Casa Atrio, Inspired by France, Made In Australia

The French certainly know something about good quality interior design, don't they? You'd be forgiven for thinking that such an interior might be found along a sweet Parisien boulevard, lined with beautiful trees, fountains and luxurious paving, but no, such a home can be found on the other side of the world, in Melbourne (Australia). It is great how design styles can transcend national barriers and influence others far, far away.

Designed by Biasol, this home titled Casa Atrio has the most amazing light well located at the centre of the home, whereby this Carlton neighbourhood terrace building simply oozes classic Parisien details. Abundant with brightly-lit spaces, it is the home's frontage that is characterised by an in-your-face ornate parapet and iron lacework that particularly steals the limelight, but upon entering, everything else takes over your amazement. As Jean-Pierre Biasol, architect of Biasol explains, "The [Italianate] style was unique to Melbourne when the city was fuelled by the prosperity and optimism of the gold rush late nineteenth-century. Casa Atrio thus pays tribute to the classical beauty of Italian architecture and romance of French design."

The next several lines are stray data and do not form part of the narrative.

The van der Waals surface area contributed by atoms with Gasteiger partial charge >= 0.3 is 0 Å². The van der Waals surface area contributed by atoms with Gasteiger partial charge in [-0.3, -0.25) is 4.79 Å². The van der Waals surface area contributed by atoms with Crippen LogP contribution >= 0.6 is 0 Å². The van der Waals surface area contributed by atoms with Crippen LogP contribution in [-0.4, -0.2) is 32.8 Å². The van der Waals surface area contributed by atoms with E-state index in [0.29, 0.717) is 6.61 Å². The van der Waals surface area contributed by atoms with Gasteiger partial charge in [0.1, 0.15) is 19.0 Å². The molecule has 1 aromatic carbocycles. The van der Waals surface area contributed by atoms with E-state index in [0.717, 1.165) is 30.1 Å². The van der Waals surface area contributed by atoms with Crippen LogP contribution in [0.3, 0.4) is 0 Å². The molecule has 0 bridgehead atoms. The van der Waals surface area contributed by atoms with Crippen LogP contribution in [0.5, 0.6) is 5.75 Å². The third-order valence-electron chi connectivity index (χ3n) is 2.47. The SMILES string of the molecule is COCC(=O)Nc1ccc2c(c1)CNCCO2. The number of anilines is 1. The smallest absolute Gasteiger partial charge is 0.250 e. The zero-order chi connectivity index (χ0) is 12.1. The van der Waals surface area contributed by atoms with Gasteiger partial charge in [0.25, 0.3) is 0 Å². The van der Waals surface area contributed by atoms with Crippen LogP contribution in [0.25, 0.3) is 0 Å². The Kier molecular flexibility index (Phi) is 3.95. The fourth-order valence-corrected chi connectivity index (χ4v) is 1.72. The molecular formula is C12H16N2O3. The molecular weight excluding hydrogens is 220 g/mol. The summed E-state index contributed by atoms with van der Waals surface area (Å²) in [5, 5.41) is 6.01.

With vistas down every hallway, quality materials on every furnishing and well-contrasted colours at every opportunity, it is little wonder that inspiration from France's former centuries are referenced.

A rear living area competes with the small courtyard and the open plan kitchen for a slice of our attention, whilst wall panelling and window glazing ensures that our eyesight is locked on all the goodness. Complete with a small terrace behind the Casa Atrio home, you'd be forgiven for wanting to spend as much time outside as in. Entirely white, black and complete with various contrasting colours by way of quality furnishings, SATORI & SCOUT absolutely love what the designers have done with the interior to capture such a minimalistic yet detailed decor. 10/10. Discover more about the architects online at:

Photography credit : Derek Swalwell

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